I should have spoken up. I shouldÕve done something. I just sat there, listening as my feelings about my faith began to polarize like never before. I remembered the miracle man who taught me about love and compassion when I was little, and I saw that same man breed a type of intolerance even my closest fellow Christians didnÕt truly believe in. I knew a few who believed that this was the way God intended, that people could be looked down upon in the name of the Lord. I donÕt associate with or even call these people Christians. However, there were a lot of people in that room, myself included, that began to just deny that part of the faith existed. In hindsight, that was probably worse.

            I couldnÕt stay ignorant for long. I have plenty of women in my life, including my mother, that had a lot of problems of the churchÕs treatment of women and their right to choose what they want to do with their bodies. I have several people in my life, including my brother, who identifies as homosexual and have been told in newspapers and lectures that they are not welcome in the Christian faith. I have a friend who had been a devout member of our parish since he was six years old, and he decided not to get confirmed because as a transgender man, he was so offended by the churchÕs stance on LGBTQ+ rights that he felt it wasnÕt right. This polarization grew, making the holy rope of tug-of-war in my mind longer and longer each week. The rope starts to drag, and it gets harder and harder for one side to win. It makes you want to just give up and let the two sides of your brain agree to disagree.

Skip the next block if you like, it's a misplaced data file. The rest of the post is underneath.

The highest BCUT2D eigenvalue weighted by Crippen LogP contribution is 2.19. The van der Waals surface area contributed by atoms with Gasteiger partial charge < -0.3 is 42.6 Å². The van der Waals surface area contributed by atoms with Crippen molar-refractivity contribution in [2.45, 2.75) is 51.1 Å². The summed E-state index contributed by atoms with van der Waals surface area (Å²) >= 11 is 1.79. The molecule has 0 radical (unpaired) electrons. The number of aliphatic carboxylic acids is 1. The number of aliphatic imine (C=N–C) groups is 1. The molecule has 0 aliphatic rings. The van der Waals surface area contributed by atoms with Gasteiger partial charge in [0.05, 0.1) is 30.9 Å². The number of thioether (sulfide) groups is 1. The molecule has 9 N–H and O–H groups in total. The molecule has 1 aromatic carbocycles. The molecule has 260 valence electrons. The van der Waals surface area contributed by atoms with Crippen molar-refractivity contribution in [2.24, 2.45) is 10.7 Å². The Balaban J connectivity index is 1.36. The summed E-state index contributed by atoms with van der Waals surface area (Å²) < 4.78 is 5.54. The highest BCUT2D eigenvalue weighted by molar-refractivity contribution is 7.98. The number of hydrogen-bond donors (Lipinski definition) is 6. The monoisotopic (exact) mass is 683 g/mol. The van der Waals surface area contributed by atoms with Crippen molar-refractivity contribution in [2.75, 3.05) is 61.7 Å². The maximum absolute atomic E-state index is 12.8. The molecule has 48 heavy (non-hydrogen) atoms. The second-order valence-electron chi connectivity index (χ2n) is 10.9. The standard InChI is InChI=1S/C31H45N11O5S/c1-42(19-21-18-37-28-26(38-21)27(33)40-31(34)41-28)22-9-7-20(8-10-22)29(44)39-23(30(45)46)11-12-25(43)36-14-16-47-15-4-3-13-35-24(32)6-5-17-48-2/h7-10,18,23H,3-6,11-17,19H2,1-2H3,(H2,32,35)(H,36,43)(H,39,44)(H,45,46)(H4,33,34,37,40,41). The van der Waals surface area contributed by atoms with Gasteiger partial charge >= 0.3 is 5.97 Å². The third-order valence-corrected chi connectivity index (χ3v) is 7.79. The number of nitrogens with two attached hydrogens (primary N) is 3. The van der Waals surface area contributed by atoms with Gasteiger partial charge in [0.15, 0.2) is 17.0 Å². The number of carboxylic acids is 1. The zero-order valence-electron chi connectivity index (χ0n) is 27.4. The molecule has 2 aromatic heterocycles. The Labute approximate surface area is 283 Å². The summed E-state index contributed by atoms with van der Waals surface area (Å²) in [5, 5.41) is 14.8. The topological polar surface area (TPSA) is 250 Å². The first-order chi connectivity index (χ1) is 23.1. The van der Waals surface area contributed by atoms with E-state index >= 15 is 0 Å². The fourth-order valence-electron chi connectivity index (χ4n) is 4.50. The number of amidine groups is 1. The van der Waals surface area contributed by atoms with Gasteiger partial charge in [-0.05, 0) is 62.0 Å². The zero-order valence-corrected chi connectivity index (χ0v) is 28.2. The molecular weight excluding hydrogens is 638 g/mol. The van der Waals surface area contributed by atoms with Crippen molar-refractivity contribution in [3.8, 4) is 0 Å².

I was seventeen when this happened. It is now three years since, and my views on Christianity havenÕt changed much. I disagree in almost every way in terms of social issues with the church, and the lessons of God and Jesus almost seem tainted. What good is a message of love when the leaders of those messages refuse to denounce hate? Even our bishop told our parish that within the marriage (between a man and a woman of course. He made that explicitly clear.), the woman was to create more life so that there are more to learn the message of Christ, and men were to at least seek the calling to priesthood. I was even recruited to attend ÒZ-clubÓ meetings that were about the calling to become a priest. It was like being recruited to be a part of a secret society. Or a cult.

            But the most sickening thing about it all is that I got confirmed, and I still go to church with my family. I still pray to Jesus occasionally. I still hear our politicians tell God to bless the United States, our entertainment icons thank Him for everything they were given, and everyone around me use His name and His sonÕs name every single day, in hundreds of contexts. The biggest internal struggle I have with Christianity is that no matter how hard I try, I cannot ignore Him. God is everywhere. The most mysterious ways of his is how the hell a theological figure has turned into a secular figure for the miracles in life. The happiest moments of peopleÕs lives have been described as, Òan act of God,Ó whether they worship Him or not.

            I really am back to where I started, but going down the path of finding my faith has taken a toll on me. It has made me question my morals. IÕd like to think I know right from wrong, but does my faith? Are they right, and am I wrong? If my faith is so right, how can the leaders of it, like the priests in Boston or the televangelists charged with corruption, be so wrong? I still do not know. I still talk to the angel and the demon on my shoulders, they both can be enlightening sometimes. All I do know, is that the guy in row three has a matching hat, tie, and suit coat, and it is the funniest thing I have ever seen.